What’s behind Door #3?

“I am tired. So very tired,” says my friend. “I’ve never been enough for any man and I’m tired of trying. I’m just going to take my walks and read my books and live my life.”

Hello, Everywoman.

Not really, right? Many women play the game even though it’s exhausting.

This is the kind of blog that gets me into trouble. I’m going to share a few experiences in my life with men who are supposed to be my friends, to care about me. And they’re lovely people. But I may not be showcasing their most enlightened side. Yes, I’ll just say it: I’m using their misguided bits to make a point.

But so be it. My blog, my story. And when they call to either berate me or to apologize, I’ll figure it out. Writers write. I don’t know how to process life in another way.

Men. Women. The dynamic is changing with the new generation (thank God) but in my generation, still plenty of Neanderthals. Men who want to make more money than a woman, know more than a woman, be the final say on all major decisions. Even those who are seemingly “modern” still hold some antiquated views. I don’t think I quite understood this until I had to enter the dating game in my mid-forties. It was just a reminder of what I learned in my teen years. If boys liked me, it certainly wasn’t for my ability to ace a test. It was the way I looked in a bikini, how well I batted my eyelashes, and a host of other inane bits.

Enter middle age. I’m soooo not bikini ready. I know I’m not supposed to admit that but let’s just lay it all out there. I also find batting my eyes the least enjoyable form of exercise. Doesn’t really burn any calories and doesn’t really do anything else for me either. Just stokes the ego of the man across the table from me.

On to the stories that will have me raked over the coals. I visited a male friend, and we were having a conversation in which I really think he was trying to help me sort what my next steps in life were. He is wise and I always appreciate his input. But he prefaced our conversation with this: “Those boots you’re wearing. Not very flattering. You should wear elegant clothing. When you’re in a dress and heels, you look so feminine and graceful.”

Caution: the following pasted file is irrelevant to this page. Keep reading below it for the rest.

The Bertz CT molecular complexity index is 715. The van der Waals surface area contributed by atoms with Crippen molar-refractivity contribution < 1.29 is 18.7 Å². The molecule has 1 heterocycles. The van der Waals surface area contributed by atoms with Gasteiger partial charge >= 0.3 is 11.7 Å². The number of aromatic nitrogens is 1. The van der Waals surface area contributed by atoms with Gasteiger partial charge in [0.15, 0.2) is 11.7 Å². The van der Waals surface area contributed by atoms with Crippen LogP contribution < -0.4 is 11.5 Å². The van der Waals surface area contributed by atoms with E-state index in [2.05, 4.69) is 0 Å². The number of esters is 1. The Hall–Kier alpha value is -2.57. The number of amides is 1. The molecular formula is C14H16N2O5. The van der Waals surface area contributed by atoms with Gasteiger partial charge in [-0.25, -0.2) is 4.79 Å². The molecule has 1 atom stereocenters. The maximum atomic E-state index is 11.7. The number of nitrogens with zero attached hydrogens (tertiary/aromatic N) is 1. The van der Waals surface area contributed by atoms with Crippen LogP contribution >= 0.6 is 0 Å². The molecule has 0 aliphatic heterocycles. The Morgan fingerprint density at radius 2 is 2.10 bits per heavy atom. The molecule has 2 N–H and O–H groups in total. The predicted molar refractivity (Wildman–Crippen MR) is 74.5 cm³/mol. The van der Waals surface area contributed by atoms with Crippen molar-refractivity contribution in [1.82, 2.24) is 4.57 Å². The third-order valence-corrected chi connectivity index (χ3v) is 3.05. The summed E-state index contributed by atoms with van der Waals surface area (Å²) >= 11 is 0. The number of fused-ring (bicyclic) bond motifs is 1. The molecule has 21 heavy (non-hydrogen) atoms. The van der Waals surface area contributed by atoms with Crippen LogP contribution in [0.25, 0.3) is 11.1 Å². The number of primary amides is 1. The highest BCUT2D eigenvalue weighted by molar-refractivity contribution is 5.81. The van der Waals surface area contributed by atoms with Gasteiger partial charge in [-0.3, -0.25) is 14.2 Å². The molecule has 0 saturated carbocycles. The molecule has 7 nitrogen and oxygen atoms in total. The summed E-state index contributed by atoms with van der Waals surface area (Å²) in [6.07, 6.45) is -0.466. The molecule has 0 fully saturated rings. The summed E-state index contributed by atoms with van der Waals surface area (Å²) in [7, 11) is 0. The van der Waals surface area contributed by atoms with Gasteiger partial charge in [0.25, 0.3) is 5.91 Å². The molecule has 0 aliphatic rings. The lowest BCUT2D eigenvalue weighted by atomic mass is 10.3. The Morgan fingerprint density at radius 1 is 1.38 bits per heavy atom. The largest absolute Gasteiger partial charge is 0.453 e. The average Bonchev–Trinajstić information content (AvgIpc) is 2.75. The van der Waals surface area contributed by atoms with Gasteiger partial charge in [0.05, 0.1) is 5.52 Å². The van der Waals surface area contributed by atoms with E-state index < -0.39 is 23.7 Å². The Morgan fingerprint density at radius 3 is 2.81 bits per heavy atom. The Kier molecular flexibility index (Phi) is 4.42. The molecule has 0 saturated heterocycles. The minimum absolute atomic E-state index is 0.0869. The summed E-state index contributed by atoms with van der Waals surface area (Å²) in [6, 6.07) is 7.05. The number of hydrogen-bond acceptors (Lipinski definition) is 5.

Are you processing that? I bet you’re all processing it in different ways. I’m sure I’m going to have some male readers say, “He was trying to give you a compliment.” To which I would say: “What compliment starts with ‘not very flattering’?”

Here’s the deal, for those who care. Men feel entitled to comment on a woman’s appearance as if judging a beauty pageant. Why is the hair so short? Higher heels on the boots, please. I’m tempted to ask if he wants my measurements so he can then “encourage” me to do daily calisthenics if they’re not up to par.

Second situation, different male friend. I recently shared with a couple of male friends that I wanted to lose 25 pounds. That I’m struggling (still) with post-Covid fatigue that has come and gone for the past 18 months. It feels like chronic fatigue at times and I’m depressed about it, frankly. To go from energizer bunny to not enough energy to cook dinner some nights—it’s hard. And no doctor has any answers for me. They haven’t solved the long-haul mysteries yet.